Multipark

Faculty of Medicine | Lund University

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MultiPark

MOVING SCIENCE FORWARD

MultiPark is a strategic research area funded by the Swedish Government. Building on the strong tradition of cutting-edge research on Parkinson's and Alzheimer's diseases at Lund University, our vision is to create new and innovative strategies for improved and novel treatments, disease modifications and eventually cures for neurodegenerative diseases, in order to improve the quality of life for people living and ageing with these disorders.

News

The Stem Cell Laboratory for CNS Disease Modeling (CSC Laboratory) in Lund, has created one of the largest iPSC biobanks from patients diagnosed with familial and idiopathic PD, and associated synucleionopathies. iPSCs are obtained by reprogramming patient’s somatic cells into pluripotent stem cells. This unique technique, which allows generating embryonic pluripotent stem cell-like cells, was awarded the Nobel Prize in Medicine in 2012.

MultiPark researcher Malin Parmar has been awarded the Swedish Research Council (SRC) Consolidator Grant. Over the coming 6 years she will receive 11 million SEK for her project “In vivo reprogramming: a new way to repair the brain".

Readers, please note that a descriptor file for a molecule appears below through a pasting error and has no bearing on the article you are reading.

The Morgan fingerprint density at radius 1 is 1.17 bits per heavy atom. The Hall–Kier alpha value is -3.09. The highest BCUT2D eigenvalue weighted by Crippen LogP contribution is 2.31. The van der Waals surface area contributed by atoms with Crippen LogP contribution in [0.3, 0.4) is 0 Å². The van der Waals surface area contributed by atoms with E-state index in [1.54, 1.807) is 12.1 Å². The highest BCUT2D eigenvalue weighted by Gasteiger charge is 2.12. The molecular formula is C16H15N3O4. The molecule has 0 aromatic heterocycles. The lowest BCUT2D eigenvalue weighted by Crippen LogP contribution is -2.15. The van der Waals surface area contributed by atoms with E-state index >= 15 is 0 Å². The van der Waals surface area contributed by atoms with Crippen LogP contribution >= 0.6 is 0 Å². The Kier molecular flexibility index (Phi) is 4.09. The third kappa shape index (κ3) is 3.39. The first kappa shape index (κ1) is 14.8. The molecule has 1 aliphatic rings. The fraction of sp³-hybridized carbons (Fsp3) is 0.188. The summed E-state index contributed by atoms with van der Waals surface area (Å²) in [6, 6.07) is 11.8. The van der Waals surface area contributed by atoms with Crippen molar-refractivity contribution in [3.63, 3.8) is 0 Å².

The first transplantation of stem cells in patients with Parkinson's disease is almost within reach. However, it remains a challenge for researchers to control stem cells accurately in the lab in order to achieve successful and functional stem cell therapies for patients.

The New York Stem Cell Foundation (NYSCF) announced the 2016 class of NYSCF – Robertson Investigators, welcoming six of the most talented stem cell researchers and neuroscientists from around the world into the NYSCF Investigator Program. This year, Malin Parmar was announced as one of the six award winners. The award will provide funding – $1.5 million over five years.

Tau PET is a new and promising imaging method for Alzheimer’s disease. A case study from Lund University in Sweden now confirms that tau PET images correspond to a higher degree to actual changes in the brain. According to the researchers behind the study, this increases opportunities for developing effective drugs. 

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